I also loved this . . .
peignoir set and dressing gown / robe.
Beautiful . . .
cotton Alencon lace
For Susan Hayward in Where Love Has Gone, 1964.
This beautiful robe was made for June Allyson in Strategic Air Command, 1955. I was astonished to see that this beautiful dressing gown/robe is made from silk, net and horsehair!
I was surprised to see how many of these costumes and evening wear were made from silk and other luxury fabrics, with superb craftsmanship. Regrettably, Head did apologise, budgets had to be met and synthetics were often substituted for silk.
Another section of the exhibition dealt with Head's period costumes. Head had a team of researchers who meticulously uncovered the appropriate ladies' fashions, fabrics and detailing for the time the film was set.
Edwardian Style Gowns
This gown, made for Lillian Gish in 1946 for her role in Miss Susie Slagle's, features elaborate soutache embroidery, popular in Edwardian times, and also making a comeback in the 1940s.
The Great Race, 1965, was one of my father's favourite films and I watched it countless times as a child and adored it, so I was delighted to see Natalie Wood's Edwardian style dress in the exhibition. I must watch it again soon.
Head's costumes were not always 100% authentic to the time and place. The sarong dress she created for Dorothy Lamour would not have been seen in the South Seas, but Hollywood was not ready for bare breasted islanders.
Cecil B. De Mille insisted on a dress and cape lavishly trimmed with peacock feathers for Hedy Lamarr in her role as Delilah in Samson and Delilah, 1949. Not authentic at all, but who was going to argue with him?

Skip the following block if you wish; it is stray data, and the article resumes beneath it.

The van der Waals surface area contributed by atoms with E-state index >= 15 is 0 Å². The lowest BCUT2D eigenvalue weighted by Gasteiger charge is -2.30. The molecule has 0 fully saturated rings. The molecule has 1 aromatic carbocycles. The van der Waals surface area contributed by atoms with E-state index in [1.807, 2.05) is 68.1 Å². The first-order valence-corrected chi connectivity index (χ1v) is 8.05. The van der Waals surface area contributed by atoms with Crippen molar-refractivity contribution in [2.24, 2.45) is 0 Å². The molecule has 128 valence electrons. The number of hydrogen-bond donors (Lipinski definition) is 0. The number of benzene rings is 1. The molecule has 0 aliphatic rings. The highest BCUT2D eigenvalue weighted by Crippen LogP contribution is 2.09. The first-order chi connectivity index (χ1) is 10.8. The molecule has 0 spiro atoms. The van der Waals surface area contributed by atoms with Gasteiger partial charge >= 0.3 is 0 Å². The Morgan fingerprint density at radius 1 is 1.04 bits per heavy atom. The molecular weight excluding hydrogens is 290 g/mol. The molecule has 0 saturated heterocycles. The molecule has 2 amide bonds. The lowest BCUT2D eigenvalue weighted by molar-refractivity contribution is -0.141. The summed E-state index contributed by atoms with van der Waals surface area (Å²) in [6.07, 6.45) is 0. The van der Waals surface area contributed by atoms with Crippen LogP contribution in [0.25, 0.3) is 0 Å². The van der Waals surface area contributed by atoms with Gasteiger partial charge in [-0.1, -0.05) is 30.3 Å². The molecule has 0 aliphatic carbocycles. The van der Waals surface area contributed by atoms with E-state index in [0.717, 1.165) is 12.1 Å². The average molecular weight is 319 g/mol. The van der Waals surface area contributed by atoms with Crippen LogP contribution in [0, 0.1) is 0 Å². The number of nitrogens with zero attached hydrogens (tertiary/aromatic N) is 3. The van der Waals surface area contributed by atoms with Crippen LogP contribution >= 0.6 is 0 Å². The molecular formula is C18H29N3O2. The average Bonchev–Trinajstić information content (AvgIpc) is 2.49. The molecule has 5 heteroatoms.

Hooded Coat 1946
A couple more gems which I have to share are this hooded coat, made for Barbara Stanwyck in The Strange Love of Martha Ivers in 1946. I would love to have this coat, it would go sideways into my wardrobe though and not into the store.
Art Deco Print dress 1939
I also love the Art Deco print on this dress made for Carole Lombard in 1939.
The final part of the exhibition is a film installation. Edith Head appeared on a regular TV segment in the 1960s where she gave style advice to viewers. Scenes from this are rotated with two other short films.
One is The Costume Designer, where Head herself gives many insights into her work and role, including the important dramatic role played by the costumes in a film.
They also had a delightful short film which is almost like a screen test for Audrey Hepburn, made for Head before she designed Hepburn's costumes for Roman Holday, 1953, Hepburn's first film. Head had not met Hepburn, and Hepburn was working in Europe while she was designing her costumes. Head said she needed to see Hepburn's posture and how she moved before she could design for her. It's a delightful view of a very young and charming Audrey Hepburn.
Head won 8 Academy Awards for costume design, the greatest number of Oscars awarded to a woman.
This exhibition is on at the Bendigo Art Gallery until 21st January. See it if you can.